“The game is evolving, and I wanted to go with the game,” Altuve said. “Right now, people look at OPS, OBP, that kind of stuff. Mostly I used to hit for average, but not too many home runs, not too many doubles, so I felt like I could get better.”

Gone are the days of Altuve coming out of his shoes to chop at pitches over his head. While he was once among the freest swingers in the game, Altuve’s now in the middle of the pack (87th out of 157 qualified hitters) in swing rate on pitches outside the zone.

“I think my adjustments were more mental than anything else,” Altuve said. “When I showed up to spring training, I tried really hard to swing at good pitches, and that’s been the key for my season, just trying to lay off borderline pitches, put the ball in play.”

Altuve’s eye for the zone was always there — no matter how little you walk, you don’t win a batting title if you can’t tell a ball from a strike — but Altuve’s newfound selectivity is paying off in unexpected ways.

Players who don’t hit for power often struggle to draw walks, even if they don’t swing at balls out of the zone. Most notably, Washington Nationals outfielder Ben Revere might have less power than any regular position player in baseball, and he consistently finishes near the bottom of the league in walk rate despite being one of the most selective hitters in the game. Early in his career, Altuve certainly suffered from Revere’s disease; if a pitcher’s not afraid to make a mistake in the zone, he’s got no reason to throw the ball out of the zone four times in seven pitches.

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Getty Images

In 2015, Altuve altered his batted-ball profile. He used to be a prototypical slap-and-run hitter, but last year, he posted a career-low 1.33 ground ball-to-fly-ball ratio and a 45.3 percent pull rate. That’s more like a power hitter’s profile, particularly in Minute Maid Park, where right-handed hitters can practically reach out and touch the left-field foul pole. It’s also an approach that sacrifices batting average for power — fly balls are more likely than ground balls to go for extra bases, but less likely to become hits, particularly for someone as fast as Altuve. His BABIP dropped 31 points from 2014 to 2015, and he failed to defend his batting title, but he also set new career highs for home runs and isolated power.

Altuve’s inflated walk rate this year might have something to do with pitchers reacting to last year’s power surge, but he says the causal arrow points in the other direction: If you wait for a better pitch, you’re going to make better contact.

“I think when you hit for power, you have to have strength,” Altuve said. “But I think most of the time, no matter who hits the ball, if you hit it on the barrel, it’s going to carry. And that’s what I’m trying to do. I’m not trying to swing hard, not trying to over-swing the bat. I just want to put the barrel on the ball.”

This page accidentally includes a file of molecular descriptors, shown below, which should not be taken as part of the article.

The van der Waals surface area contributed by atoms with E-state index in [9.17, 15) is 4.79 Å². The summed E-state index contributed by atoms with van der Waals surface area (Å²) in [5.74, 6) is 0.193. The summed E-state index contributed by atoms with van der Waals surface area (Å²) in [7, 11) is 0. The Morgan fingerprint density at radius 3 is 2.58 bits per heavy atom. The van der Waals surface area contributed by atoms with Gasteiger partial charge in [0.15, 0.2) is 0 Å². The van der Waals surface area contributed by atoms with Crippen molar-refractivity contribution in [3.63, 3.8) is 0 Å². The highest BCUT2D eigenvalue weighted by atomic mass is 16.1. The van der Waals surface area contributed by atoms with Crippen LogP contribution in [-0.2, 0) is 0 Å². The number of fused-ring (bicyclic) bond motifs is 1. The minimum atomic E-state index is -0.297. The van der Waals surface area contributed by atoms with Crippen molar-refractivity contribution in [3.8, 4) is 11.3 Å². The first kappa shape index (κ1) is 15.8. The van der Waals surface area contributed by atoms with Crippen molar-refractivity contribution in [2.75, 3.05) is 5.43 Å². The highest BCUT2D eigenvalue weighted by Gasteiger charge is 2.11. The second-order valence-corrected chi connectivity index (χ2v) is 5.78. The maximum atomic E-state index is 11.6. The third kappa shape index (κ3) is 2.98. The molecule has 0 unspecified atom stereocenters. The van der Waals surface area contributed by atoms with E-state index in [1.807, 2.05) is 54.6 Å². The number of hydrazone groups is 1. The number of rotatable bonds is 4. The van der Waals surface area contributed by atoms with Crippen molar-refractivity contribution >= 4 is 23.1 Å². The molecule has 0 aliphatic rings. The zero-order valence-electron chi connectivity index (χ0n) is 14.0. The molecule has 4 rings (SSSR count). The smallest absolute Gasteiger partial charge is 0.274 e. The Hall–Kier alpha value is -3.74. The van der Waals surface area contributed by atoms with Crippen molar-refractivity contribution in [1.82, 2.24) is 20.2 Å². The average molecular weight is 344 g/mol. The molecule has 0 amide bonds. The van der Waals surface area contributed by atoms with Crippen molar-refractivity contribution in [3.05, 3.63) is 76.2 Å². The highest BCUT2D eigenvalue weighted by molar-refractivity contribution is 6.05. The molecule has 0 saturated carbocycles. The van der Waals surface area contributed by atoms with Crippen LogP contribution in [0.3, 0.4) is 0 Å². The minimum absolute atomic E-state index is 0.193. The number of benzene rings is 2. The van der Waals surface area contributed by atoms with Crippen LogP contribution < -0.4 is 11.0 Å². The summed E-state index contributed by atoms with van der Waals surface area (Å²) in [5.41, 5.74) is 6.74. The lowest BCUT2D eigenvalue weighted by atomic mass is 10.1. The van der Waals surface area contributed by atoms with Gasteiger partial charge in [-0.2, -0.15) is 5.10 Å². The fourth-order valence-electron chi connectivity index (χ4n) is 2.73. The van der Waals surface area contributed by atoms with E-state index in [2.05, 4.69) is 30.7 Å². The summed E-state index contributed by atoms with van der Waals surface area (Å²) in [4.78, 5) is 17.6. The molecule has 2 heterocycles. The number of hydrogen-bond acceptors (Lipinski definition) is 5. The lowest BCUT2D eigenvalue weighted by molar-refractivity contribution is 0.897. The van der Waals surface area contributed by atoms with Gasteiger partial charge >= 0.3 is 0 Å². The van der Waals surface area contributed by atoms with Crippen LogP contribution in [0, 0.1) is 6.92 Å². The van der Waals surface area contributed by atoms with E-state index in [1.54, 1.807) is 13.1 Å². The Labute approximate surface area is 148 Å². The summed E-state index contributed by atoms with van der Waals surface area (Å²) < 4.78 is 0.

That’s underselling it. Altuve’s beating seven shades of shit out of the baseball this year. His line drive rate is a career-high 27 percent, up from 18.1 percent in 2015. His hard-hit rate is 34.9 percent, up from 25.9 percent in 2015, despite basically the same ground ball–fly ball splits and spray chart as last year.

We’ve wondered about whether or not Ichiro should’ve hit for power, but in 2016 Altuve is basically showing us what it would’ve looked like if he had.

Growing that much in one offseason no doubt requires a lot of work, but Altuve pretty much just flipped a switch. That he can hit .366/.429/.581 at his size, with a strikeout rate around 10 percent, speaks to limitless potential for a player who, despite playing in his fifth full season, is still only 26.

“I’ve been playing with him for so long you don’t think anything’s out of his capability,” said Marisnick, who’s been with Houston since mid-2014. “He gets up there and he’s one of the few guys in the game you almost expect to do something awesome. This is a tough game and he almost makes it look easy.”

Altuve is one of those rare athletes who can spend an offseason working on one particular skill, turning a weakness into a strength or adding a new tool without taking away from what made his game work in the first place. In this case, Altuve’s new tool turned him into a monster, and he’s already starting to think about next offseason’s project. Altuve mentioned his defense (which has improved over time, but still rates as slightly below average by FRAA) and baserunning (he’s led the American League in caught stealing twice) as parts of his game he can refine.

“I feel like I can get better,” Altuve said. “I can go out there and keep improving my game. I feel happy with what I’m doing, but I never feel completely satisfied.”

So what’s next?

Altuve chuckles. “We’ll see.”